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I'm not sure if this is specific question for Cassandra or this can also belong to PHP so I'm sorry for tagging PHP.

So basically i'm ordering some long row columns by their column names, which goes like this:

2012-01-01_aa_99999  |  2012-01-01_aaa  |  2012-01-12_aaaaa

So this is working the way i want it to work, but i don't understand how does it actually order those string.

What is not clear to me is that first string 2012-01-01_aa_99999 seems to be way bigger then the rest two, and i'm concerned that at some point it might ignore first part of the string which is a date and put some string where they shouldn't belong.

In my case those string consist of quite a few parts so i'm really concerned about this, so basically i need some explanation how does this ordering happens internally.

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2 Answers 2

up vote 2 down vote accepted

i don't understand how does it actually order those string.

The strings you provided appear to be lexicographically ordered.

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Now it makes a lot of sense, thou i wonder how would i need to create timestamps in lexicographical format. Well anyways thank you for your answer it showed me that my current approach could create quite a few problems. –  Linas Dec 4 '12 at 19:18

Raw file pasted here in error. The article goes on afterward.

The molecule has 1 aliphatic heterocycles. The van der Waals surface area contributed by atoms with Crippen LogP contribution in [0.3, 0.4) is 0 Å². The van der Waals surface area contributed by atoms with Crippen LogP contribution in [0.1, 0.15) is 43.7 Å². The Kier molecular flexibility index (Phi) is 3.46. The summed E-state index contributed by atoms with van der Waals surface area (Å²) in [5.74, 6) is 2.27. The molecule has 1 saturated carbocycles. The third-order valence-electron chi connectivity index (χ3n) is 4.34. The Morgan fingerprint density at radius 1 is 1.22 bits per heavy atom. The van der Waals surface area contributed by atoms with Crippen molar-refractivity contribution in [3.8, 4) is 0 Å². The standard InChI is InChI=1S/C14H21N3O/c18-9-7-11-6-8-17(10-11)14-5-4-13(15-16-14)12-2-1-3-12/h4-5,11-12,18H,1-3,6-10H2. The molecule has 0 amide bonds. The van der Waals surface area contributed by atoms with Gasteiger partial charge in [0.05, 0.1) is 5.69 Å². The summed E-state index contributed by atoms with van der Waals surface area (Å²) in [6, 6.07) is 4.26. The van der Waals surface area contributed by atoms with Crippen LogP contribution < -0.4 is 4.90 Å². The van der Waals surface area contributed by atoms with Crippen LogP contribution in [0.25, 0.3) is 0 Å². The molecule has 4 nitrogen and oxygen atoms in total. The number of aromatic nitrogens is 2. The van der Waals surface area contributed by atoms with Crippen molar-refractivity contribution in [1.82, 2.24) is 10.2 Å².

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Timestamps could be numerically sorted. A common format is YYYYMMDD. –  Jason McCreary Dec 4 '12 at 20:57
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You can also use unix epoch for timestamps if you want more precision. –  rs_atl Dec 5 '12 at 14:27

I had the same question as I want to construct a composite primary key index with well-understood sorting abilities. It turns out Cassandra appears to compare UTF-8 strings using a byte-by-byte binary comparison... this is indeed a completely broken sort function from a logical perspective. If you had mixed ASCII and Kanji characters in your string, for example, your sort order would be effectively random. However, as long as this sort order is known, one can design your usage patterns around it.

This could be easily fixed, of course, and it would be nearly a single-line change of code to patch in a "real" sort function. This would require a bit extra CPU time, of course.

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+1 For the link to byte to byte compare method –  jorgebg Jan 24 at 22:49

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